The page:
Twitter is brilliant for communicating instantly with a network of people. It's great for short updates and signposts to learning resources, as well as asking quick questions if you are stuck for an answer to your followers (and potentially their followers etc). Potentially it's the largest group of contacts you could ever build-up!
Follow people and organisations you can learn from or share with
Twitter can give you access to the insights and knowledge of people you could learn from. Not just the thought leaders in the voluntary sector such as @minforcivsoc, but also news sources such as @civilsociety, infrastructure organisations such as @NCVO as well as thousands of charity CEOs and staff.
Individuals and organisations use Twitter to share new resources, ideas and topical issues. It is also an acceptable, accessible channel to communicate with local MPs and councillors to canvass opinion and inform them of news.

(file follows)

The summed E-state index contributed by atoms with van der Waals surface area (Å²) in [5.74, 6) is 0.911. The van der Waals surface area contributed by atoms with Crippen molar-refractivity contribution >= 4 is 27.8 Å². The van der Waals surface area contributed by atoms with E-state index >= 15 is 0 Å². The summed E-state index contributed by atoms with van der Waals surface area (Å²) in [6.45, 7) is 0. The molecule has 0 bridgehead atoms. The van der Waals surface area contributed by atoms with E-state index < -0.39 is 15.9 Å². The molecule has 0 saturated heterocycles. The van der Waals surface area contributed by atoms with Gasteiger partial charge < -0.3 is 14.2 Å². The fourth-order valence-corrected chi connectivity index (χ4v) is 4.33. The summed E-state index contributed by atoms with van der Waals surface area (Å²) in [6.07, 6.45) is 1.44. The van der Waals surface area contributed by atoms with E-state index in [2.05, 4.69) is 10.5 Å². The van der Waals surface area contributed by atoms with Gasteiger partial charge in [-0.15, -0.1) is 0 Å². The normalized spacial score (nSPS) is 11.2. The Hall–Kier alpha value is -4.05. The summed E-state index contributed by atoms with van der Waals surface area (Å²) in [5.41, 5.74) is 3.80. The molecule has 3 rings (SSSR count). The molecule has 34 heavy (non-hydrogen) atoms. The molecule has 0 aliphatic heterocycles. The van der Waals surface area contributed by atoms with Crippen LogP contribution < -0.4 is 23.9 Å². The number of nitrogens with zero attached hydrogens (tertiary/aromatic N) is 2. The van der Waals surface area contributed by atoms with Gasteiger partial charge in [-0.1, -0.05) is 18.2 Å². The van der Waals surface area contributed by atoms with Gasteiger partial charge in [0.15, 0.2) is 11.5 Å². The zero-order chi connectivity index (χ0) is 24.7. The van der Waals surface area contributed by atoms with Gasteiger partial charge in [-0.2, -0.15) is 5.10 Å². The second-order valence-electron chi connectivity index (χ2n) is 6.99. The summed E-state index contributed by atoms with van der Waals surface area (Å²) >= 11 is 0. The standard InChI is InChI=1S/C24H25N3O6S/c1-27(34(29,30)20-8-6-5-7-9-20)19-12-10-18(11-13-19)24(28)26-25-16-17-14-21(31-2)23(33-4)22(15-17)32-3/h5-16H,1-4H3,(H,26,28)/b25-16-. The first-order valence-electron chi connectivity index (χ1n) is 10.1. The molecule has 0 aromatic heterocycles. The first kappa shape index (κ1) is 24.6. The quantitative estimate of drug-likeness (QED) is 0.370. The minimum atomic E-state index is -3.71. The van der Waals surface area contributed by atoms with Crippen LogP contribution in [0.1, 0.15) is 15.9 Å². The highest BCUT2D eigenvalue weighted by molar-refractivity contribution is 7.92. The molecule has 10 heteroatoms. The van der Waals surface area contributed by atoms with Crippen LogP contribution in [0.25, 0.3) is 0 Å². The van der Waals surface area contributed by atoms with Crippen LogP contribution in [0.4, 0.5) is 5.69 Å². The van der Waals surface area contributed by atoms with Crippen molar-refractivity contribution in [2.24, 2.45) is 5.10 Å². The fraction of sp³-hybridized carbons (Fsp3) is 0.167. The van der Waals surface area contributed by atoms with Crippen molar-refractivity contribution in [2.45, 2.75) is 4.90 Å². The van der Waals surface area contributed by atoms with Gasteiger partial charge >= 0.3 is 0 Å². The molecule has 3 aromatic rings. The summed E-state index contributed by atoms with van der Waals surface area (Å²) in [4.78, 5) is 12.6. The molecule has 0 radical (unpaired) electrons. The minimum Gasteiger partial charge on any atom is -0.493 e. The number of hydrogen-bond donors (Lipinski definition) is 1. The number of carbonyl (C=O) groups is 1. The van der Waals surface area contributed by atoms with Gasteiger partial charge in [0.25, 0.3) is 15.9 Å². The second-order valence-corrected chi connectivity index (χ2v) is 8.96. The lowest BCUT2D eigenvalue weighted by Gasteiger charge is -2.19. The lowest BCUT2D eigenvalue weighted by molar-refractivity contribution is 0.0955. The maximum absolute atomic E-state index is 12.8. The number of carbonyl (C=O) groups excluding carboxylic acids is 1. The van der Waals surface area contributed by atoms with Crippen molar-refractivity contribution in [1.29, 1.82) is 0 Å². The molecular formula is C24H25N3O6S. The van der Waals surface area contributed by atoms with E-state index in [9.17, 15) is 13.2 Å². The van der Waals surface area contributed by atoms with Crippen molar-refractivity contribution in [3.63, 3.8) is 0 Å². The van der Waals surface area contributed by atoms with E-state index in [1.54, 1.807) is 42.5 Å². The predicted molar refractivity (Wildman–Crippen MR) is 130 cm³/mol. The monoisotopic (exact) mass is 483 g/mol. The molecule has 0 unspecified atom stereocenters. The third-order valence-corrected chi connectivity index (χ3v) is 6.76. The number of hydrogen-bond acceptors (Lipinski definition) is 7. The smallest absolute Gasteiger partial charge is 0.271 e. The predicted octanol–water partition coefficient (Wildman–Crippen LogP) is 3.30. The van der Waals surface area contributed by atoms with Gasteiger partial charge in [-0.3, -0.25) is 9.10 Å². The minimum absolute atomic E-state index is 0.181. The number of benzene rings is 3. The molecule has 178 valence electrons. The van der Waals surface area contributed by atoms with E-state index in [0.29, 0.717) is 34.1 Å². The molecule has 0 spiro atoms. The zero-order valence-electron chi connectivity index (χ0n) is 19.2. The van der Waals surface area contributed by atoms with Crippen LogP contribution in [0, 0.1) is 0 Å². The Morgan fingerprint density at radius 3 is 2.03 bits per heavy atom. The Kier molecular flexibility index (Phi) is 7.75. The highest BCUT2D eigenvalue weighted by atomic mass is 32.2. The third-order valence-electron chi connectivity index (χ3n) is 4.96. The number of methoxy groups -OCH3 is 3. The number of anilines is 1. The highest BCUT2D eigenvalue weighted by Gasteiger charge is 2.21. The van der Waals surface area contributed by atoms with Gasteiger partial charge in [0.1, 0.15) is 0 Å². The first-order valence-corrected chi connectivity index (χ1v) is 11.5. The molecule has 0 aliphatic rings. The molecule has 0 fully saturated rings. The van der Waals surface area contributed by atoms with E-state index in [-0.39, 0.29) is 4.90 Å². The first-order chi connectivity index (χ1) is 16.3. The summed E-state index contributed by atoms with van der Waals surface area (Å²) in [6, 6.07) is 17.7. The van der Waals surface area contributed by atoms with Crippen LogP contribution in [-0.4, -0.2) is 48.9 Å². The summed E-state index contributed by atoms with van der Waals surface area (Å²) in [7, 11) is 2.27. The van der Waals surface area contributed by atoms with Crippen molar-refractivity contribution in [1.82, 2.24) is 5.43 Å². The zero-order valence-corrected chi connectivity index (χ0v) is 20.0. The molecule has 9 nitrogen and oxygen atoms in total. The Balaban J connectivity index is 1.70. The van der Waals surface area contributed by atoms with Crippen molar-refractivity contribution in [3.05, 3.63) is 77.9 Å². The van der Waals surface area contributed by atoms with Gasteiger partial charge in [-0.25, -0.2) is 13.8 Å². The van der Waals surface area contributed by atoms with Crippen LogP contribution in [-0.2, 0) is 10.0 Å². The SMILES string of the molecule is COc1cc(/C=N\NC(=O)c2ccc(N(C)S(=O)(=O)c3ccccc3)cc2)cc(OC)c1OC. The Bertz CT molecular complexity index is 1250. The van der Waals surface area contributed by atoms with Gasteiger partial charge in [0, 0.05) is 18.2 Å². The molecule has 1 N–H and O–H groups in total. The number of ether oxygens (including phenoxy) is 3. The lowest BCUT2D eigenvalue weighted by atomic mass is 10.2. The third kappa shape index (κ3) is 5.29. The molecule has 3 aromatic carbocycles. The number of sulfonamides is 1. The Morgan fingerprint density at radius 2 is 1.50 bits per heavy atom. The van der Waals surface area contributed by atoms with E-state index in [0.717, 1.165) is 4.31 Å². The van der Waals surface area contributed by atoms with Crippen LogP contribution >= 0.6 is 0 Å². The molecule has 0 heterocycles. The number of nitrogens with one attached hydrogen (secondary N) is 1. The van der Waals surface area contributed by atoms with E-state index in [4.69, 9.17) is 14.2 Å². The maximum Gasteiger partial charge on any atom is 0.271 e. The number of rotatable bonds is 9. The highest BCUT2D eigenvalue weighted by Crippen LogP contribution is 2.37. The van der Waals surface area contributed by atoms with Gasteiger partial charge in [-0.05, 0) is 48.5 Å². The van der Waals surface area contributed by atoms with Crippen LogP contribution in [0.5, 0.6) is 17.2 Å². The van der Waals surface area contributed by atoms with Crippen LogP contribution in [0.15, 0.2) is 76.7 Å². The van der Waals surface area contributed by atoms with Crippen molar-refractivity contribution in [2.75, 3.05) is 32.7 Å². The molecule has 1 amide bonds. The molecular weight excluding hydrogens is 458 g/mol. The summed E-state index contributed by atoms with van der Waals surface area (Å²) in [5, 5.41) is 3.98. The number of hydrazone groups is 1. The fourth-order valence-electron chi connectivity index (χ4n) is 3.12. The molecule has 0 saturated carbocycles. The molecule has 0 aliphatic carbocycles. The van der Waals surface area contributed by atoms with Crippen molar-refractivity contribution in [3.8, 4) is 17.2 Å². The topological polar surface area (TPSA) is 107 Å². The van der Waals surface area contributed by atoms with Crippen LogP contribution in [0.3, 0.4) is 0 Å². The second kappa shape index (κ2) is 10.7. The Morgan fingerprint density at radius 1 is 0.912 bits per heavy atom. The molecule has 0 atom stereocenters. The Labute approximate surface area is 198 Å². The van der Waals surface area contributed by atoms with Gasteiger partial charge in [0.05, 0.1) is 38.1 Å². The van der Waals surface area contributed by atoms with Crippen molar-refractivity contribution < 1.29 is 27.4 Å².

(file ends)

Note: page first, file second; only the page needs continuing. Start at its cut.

Use hashtags to follow events live if you are there and especially if you are not. For example lots of learning was being shared on twitter from the NCVO Annual Conference. Delegates included #ncvoac in their tweets. #ncvoac was a searchable term, aggregating all messages using this hashtag. Other events which use #hashtags include:
- #nfptweetup - a London quarterly evening meet-up sharing good practice in digital fundraising and campaigning (also live-streams the event)
- #begoodbesocial - Scottish equivalent of the above.